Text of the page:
• Make emergency transportation to a medical care facility available in case of a pesticide injury or poisoning, and provide information about pesticide(s) to which the person may have been exposed.

  • What information must be provided?

Employers must provide the following information:

  • Pesticide safety training for workers and handlers (see below for latest revisions).

  • Access to specific information for workers and handlers, including:

    • Pesticide applications on the establishment. 

    • Safety data sheets (SDSs) for pesticides applied on the establishment.

    • Pesticide safety information (poster) with emergency information.- Access to labeling information for pesticide handlers and early-entry workers.

  • Notification to workers about pesticide-treated areas so they can avoid inadvertent exposures.

  • Information exchange between agricultural employers and commercial pesticide handler employers.

What Do the Newly Expanded Training Provisions Require?

EPA’s training requirements distinguish among several groups of employees, based on their activities:

● Workers who enter a treated area:

  • Required safety information: pesticides may be present; specified ways to protect against direct exposure (PPE, procedures, etc)

  • Training topics:

    • “Where and in what form pesticides may be encountered during work activities.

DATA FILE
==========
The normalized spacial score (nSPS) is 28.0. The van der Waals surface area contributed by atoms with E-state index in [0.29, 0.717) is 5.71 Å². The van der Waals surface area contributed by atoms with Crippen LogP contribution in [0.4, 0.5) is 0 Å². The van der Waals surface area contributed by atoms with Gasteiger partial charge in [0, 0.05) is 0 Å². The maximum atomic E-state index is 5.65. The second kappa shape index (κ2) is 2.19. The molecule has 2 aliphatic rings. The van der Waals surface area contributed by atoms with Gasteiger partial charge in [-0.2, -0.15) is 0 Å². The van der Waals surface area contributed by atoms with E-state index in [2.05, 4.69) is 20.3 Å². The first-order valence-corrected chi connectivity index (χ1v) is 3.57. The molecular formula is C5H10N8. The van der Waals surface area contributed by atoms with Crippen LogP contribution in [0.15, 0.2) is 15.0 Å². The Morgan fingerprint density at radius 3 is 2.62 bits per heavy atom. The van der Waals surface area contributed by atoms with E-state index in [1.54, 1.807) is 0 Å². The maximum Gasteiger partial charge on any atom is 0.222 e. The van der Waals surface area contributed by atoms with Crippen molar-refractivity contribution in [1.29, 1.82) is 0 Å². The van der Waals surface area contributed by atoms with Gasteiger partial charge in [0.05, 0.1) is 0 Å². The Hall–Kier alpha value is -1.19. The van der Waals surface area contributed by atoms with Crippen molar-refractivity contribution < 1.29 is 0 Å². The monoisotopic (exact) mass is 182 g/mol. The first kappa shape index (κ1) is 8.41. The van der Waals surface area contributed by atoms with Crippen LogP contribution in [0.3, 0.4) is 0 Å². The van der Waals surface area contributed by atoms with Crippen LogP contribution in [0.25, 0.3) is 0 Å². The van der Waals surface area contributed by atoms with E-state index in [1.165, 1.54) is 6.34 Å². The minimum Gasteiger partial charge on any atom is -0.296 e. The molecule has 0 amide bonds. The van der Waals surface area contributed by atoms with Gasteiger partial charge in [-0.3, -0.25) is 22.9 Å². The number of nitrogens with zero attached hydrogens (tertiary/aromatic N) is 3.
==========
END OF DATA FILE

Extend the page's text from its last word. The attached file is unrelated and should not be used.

• Hazards of pesticides resulting from toxicity and exposure, including acute and chronic effects, delayed effects, and sensitization.

    • Routes through which pesticides can enter the body.

    • Signs and symptoms of common types of pesticide poisoning.

    • Emergency first aid for pesticide injuries or poisonings.

    • How to obtain emergency medical care.

    • Routine and emergency decontamination procedures, including emergency eye flushing techniques.

    • Hazards from chemigation and drift.

    • Hazards from pesticide residues on clothing.

    • Warnings about taking pesticides or pesticide containers home.

    • Requirements of [WPS] designed to reduce the risks of illness or injury resulting from workers' occupational exposure to pesticides, including application and entry restrictions, the design of the warning sign, posting of warning signs, oral warnings, the availability of specific information about applications, and the protection against retaliatory acts.”

A worker who will enter a treated area before the FIFRA-specified post-application entry restriction time must receive training before making an entry, and employees who enter within 30 days after the entry restriction time must receive training before the 6th day of entry. WPS also includes requirements for trainer qualifications, for delivery of information, and for record keeping.

  • Pesticide handlers:

  • “Format and meaning of information contained on pesticide labels and in labeling, including safety information such as precautionary statements about human health hazards.

  • Hazards of pesticides resulting from toxicity and exposure, including acute and chronic effects, delayed effects, and sensitization.

  • Routes by which pesticides can enter the body.

  • Signs and symptoms of common types of pesticide poisoning.

  • Emergency first aid for pesticide injuries or poisonings.

  • How to obtain emergency medical care.

  • Routine and emergency decontamination procedures.

  • Need for and appropriate use of personal protective equipment.

  • Prevention, recognition, and first aid treatment of heat-related illness.